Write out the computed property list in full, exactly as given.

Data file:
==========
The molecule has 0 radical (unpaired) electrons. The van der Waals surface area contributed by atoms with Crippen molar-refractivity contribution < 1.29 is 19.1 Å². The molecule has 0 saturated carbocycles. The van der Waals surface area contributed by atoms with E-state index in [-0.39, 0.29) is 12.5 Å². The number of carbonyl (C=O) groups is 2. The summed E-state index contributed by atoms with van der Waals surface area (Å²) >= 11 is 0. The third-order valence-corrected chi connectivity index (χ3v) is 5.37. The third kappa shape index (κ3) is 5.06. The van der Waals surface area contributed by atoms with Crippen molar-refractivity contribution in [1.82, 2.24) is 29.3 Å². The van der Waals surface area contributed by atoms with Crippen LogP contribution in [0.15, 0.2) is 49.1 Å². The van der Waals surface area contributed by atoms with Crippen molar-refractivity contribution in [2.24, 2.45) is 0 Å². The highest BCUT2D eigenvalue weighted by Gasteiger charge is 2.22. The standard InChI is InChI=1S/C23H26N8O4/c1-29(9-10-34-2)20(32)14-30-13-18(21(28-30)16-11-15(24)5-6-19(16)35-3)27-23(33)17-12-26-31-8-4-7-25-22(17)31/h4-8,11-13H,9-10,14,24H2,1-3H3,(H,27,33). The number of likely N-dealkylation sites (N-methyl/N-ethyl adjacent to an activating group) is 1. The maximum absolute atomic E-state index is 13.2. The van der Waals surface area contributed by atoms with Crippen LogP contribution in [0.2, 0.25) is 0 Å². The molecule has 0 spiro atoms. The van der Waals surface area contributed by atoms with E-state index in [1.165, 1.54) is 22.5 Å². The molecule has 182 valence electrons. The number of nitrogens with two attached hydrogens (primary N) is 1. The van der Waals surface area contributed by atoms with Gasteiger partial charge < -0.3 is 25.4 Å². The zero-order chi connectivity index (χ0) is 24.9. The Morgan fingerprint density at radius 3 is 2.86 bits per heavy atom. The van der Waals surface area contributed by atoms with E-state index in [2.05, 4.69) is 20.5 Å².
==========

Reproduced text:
The molecule has 0 radical (unpaired) electrons. The van der Waals surface area contributed by atoms with Crippen molar-refractivity contribution < 1.29 is 19.1 Å². The molecule has 0 saturated carbocycles. The van der Waals surface area contributed by atoms with E-state index in [-0.39, 0.29) is 12.5 Å². The number of carbonyl (C=O) groups is 2. The summed E-state index contributed by atoms with van der Waals surface area (Å²) >= 11 is 0. The third-order valence-corrected chi connectivity index (χ3v) is 5.37. The third kappa shape index (κ3) is 5.06. The van der Waals surface area contributed by atoms with Crippen molar-refractivity contribution in [1.82, 2.24) is 29.3 Å². The van der Waals surface area contributed by atoms with Crippen LogP contribution in [0.15, 0.2) is 49.1 Å². The van der Waals surface area contributed by atoms with Crippen molar-refractivity contribution in [2.24, 2.45) is 0 Å². The highest BCUT2D eigenvalue weighted by Gasteiger charge is 2.22. The standard InChI is InChI=1S/C23H26N8O4/c1-29(9-10-34-2)20(32)14-30-13-18(21(28-30)16-11-15(24)5-6-19(16)35-3)27-23(33)17-12-26-31-8-4-7-25-22(17)31/h4-8,11-13H,9-10,14,24H2,1-3H3,(H,27,33). The number of likely N-dealkylation sites (N-methyl/N-ethyl adjacent to an activating group) is 1. The maximum absolute atomic E-state index is 13.2. The van der Waals surface area contributed by atoms with Crippen LogP contribution in [0.2, 0.25) is 0 Å². The molecule has 0 spiro atoms. The van der Waals surface area contributed by atoms with E-state index in [1.165, 1.54) is 22.5 Å². The molecule has 182 valence electrons. The number of nitrogens with two attached hydrogens (primary N) is 1. The van der Waals surface area contributed by atoms with Gasteiger partial charge < -0.3 is 25.4 Å². The zero-order chi connectivity index (χ0) is 24.9. The Morgan fingerprint density at radius 3 is 2.86 bits per heavy atom. The van der Waals surface area contributed by atoms with E-state index in [2.05, 4.69) is 20.5 Å².